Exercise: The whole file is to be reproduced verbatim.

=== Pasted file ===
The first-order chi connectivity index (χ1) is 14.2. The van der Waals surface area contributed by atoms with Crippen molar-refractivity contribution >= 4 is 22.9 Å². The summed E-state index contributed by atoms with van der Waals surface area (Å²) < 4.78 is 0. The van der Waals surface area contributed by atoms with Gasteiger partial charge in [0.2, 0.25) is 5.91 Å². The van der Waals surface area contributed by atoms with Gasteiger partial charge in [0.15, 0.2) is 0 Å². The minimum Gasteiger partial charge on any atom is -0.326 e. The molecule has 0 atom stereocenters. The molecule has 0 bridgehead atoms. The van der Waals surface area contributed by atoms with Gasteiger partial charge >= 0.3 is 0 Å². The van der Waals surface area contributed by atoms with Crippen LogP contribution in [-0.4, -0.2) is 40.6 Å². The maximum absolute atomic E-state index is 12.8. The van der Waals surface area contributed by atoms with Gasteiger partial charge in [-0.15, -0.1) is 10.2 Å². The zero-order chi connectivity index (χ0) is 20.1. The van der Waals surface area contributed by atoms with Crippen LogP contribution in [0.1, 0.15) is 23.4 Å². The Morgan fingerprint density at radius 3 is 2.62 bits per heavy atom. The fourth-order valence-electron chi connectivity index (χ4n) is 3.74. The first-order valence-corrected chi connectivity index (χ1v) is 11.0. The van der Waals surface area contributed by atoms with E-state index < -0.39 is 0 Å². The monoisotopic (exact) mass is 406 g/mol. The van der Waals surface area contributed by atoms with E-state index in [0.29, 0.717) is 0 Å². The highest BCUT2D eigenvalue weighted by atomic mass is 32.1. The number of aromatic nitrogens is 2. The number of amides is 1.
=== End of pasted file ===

The first-order chi connectivity index (χ1) is 14.2. The van der Waals surface area contributed by atoms with Crippen molar-refractivity contribution >= 4 is 22.9 Å². The summed E-state index contributed by atoms with van der Waals surface area (Å²) < 4.78 is 0. The van der Waals surface area contributed by atoms with Gasteiger partial charge in [0.2, 0.25) is 5.91 Å². The van der Waals surface area contributed by atoms with Gasteiger partial charge in [0.15, 0.2) is 0 Å². The minimum Gasteiger partial charge on any atom is -0.326 e. The molecule has 0 atom stereocenters. The molecule has 0 bridgehead atoms. The van der Waals surface area contributed by atoms with Gasteiger partial charge >= 0.3 is 0 Å². The van der Waals surface area contributed by atoms with Crippen LogP contribution in [-0.4, -0.2) is 40.6 Å². The maximum absolute atomic E-state index is 12.8. The van der Waals surface area contributed by atoms with Gasteiger partial charge in [-0.15, -0.1) is 10.2 Å². The zero-order chi connectivity index (χ0) is 20.1. The van der Waals surface area contributed by atoms with Crippen LogP contribution in [0.1, 0.15) is 23.4 Å². The Morgan fingerprint density at radius 3 is 2.62 bits per heavy atom. The fourth-order valence-electron chi connectivity index (χ4n) is 3.74. The first-order valence-corrected chi connectivity index (χ1v) is 11.0. The van der Waals surface area contributed by atoms with E-state index < -0.39 is 0 Å². The monoisotopic (exact) mass is 406 g/mol. The van der Waals surface area contributed by atoms with E-state index in [0.29, 0.717) is 0 Å². The highest BCUT2D eigenvalue weighted by atomic mass is 32.1. The number of aromatic nitrogens is 2. The number of amides is 1.